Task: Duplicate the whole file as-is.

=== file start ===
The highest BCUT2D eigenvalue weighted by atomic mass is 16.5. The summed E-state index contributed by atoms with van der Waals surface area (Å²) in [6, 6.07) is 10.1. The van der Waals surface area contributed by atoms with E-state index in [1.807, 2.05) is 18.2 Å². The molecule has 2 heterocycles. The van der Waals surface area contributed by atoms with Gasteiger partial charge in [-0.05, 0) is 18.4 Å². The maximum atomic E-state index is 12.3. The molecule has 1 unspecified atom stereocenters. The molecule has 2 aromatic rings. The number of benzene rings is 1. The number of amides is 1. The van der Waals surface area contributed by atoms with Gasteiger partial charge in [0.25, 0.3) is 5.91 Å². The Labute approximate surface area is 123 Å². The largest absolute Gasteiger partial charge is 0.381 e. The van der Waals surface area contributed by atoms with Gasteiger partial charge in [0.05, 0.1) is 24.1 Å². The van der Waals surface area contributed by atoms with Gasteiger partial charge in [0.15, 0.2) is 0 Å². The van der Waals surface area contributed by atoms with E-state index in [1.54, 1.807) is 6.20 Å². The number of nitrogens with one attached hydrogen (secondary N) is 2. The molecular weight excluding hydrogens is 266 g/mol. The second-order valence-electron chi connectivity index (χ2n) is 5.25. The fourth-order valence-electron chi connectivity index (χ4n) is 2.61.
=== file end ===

The highest BCUT2D eigenvalue weighted by atomic mass is 16.5. The summed E-state index contributed by atoms with van der Waals surface area (Å²) in [6, 6.07) is 10.1. The van der Waals surface area contributed by atoms with E-state index in [1.807, 2.05) is 18.2 Å². The molecule has 2 heterocycles. The van der Waals surface area contributed by atoms with Gasteiger partial charge in [-0.05, 0) is 18.4 Å². The maximum atomic E-state index is 12.3. The molecule has 1 unspecified atom stereocenters. The molecule has 2 aromatic rings. The number of benzene rings is 1. The number of amides is 1. The van der Waals surface area contributed by atoms with Gasteiger partial charge in [0.25, 0.3) is 5.91 Å². The Labute approximate surface area is 123 Å². The largest absolute Gasteiger partial charge is 0.381 e. The van der Waals surface area contributed by atoms with Gasteiger partial charge in [0.05, 0.1) is 24.1 Å². The van der Waals surface area contributed by atoms with Gasteiger partial charge in [0.15, 0.2) is 0 Å². The van der Waals surface area contributed by atoms with E-state index in [1.54, 1.807) is 6.20 Å². The number of nitrogens with one attached hydrogen (secondary N) is 2. The molecular weight excluding hydrogens is 266 g/mol. The second-order valence-electron chi connectivity index (χ2n) is 5.25. The fourth-order valence-electron chi connectivity index (χ4n) is 2.61.